Dedicated or shared hosting?
The internet is the fastest growing business platform to date, it offers so many opportunities whilst at the same time levelling the playing field for everybody. With the weakening economy, more and more people are looking to the internet as a means to solve their financial woes either by creating blogs to supplement their salaries or building full scale online businesses. Many web hosting providers are taking advantage of this and are popping up all over the place. How do you know who are in it for the quick buck and who are there to genuinely help you succeed?
Firstly, you need to know the requirements of the website you are going to be creating. There are so many aspects that go into building a website. Careful planning ahead leads to far fewer headaches down the road. The size and bandwidth requirements of your website are one of the most important aspects to consider. Is your website going to take the role of a social website with many people accessing and updating large volumes of data or would it primarily remain a static brochure style website? Depending on the scale, there are two different routes that you could end up taking and these are shared hosting and dedicated hosting each with their own strengths and pitfalls.
There are two different routes that you could end up taking and these are shared hosting and dedicated hosting each with their own strengths and pitfalls.
What is shared hosting?
Basically shared hosting was created to bring down the exorbitant costs of dedicated hosting. Shared hosting is also commonly referred to as virtual hosting as it allows more than one person to host their website on a server. Therefore the costs can be split up depending on how many people are sharing the server and it usually ends up being a fraction of what you would pay for a dedicated server.
So what are the drawbacks? Many hosts have been known to over share and oversell their servers trying to squeeze as much out of their server as they possibly can. This is commonly referred to as crowding and has a very negative effect on up-time and performance of the websites hosted on the server. Crowded servers are always being pushed beyond what they were designed for, making hardware failure and therefore downtime that much more likely.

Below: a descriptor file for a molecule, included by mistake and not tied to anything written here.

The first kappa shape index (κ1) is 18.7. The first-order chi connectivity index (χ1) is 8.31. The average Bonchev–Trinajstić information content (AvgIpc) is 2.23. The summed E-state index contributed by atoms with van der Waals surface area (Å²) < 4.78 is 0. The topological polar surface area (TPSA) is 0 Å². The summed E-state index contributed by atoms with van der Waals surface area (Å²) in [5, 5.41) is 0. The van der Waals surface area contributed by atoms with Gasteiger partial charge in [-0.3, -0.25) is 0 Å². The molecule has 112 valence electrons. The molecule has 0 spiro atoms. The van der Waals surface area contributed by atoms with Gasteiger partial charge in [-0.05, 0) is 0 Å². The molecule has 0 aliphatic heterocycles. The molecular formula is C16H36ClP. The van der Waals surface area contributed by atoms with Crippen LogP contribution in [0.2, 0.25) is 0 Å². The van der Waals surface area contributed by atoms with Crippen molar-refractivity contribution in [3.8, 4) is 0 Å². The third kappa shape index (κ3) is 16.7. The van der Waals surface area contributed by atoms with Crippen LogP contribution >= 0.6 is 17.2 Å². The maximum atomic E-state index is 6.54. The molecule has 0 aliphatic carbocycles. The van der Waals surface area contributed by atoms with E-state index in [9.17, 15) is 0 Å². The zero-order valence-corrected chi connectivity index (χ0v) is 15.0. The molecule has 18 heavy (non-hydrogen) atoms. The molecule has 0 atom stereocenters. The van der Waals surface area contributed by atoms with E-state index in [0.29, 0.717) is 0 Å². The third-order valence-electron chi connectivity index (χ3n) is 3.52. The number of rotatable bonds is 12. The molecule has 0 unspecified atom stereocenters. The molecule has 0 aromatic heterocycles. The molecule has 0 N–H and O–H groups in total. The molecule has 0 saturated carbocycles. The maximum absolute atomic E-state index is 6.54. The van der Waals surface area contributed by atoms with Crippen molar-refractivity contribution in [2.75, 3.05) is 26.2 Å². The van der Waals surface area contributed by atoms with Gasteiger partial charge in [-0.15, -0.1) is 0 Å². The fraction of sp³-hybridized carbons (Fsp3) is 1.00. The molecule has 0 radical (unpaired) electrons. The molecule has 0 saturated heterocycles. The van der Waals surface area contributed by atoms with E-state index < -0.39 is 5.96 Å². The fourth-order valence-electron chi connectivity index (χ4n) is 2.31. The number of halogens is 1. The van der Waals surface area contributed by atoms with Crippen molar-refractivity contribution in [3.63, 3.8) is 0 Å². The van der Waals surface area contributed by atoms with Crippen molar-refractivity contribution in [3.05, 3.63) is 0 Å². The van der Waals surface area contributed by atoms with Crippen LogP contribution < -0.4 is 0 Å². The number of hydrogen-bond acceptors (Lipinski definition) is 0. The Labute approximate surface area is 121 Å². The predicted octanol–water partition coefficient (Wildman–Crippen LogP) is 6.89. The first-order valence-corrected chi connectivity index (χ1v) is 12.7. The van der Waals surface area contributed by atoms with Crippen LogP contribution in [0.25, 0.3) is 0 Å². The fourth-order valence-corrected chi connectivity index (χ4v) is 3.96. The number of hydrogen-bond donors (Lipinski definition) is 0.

Dedicated hosting as you may have gathered is not shared amongst other users. You have complete control over the server, and may do with it as you wish. You can install your own control panel, software and plugins. Obviously this flexibility comes at a price, and is often far out of reach for the average person. Costs include hardware, managing of the server, license fees for the control panel and the list goes on. The cost for dedicated hosting can sore into thousands of dollars per year.
The advantages of dedicated hosting are usually only seen if you have a large amount of traffic accessing your website. The server can commit all it's resources to one website, making sure that it performs optimally. Websites such as Facebook, MySpace and Youtube have millions of people accessing their servers all the time and cannot afford downtime due to such demands. Generally the average website does not generate that much traffic to warrant getting a dedicated server.
So out of the two, which option is best going to suite your websites needs? With today's advances in technology, multicore CPUs, large amounts of RAM and hard disk space and the ever spiralling downward prices of hardware. Web hosts are able to pack continuously more and more power into everyone of their servers making shared hosting a very suitable option for most websites. Obviously there will always be room for dedicated hosting for larger scaled websites. But when it comes down to price and comparing the two, there is no better value than a good shared host.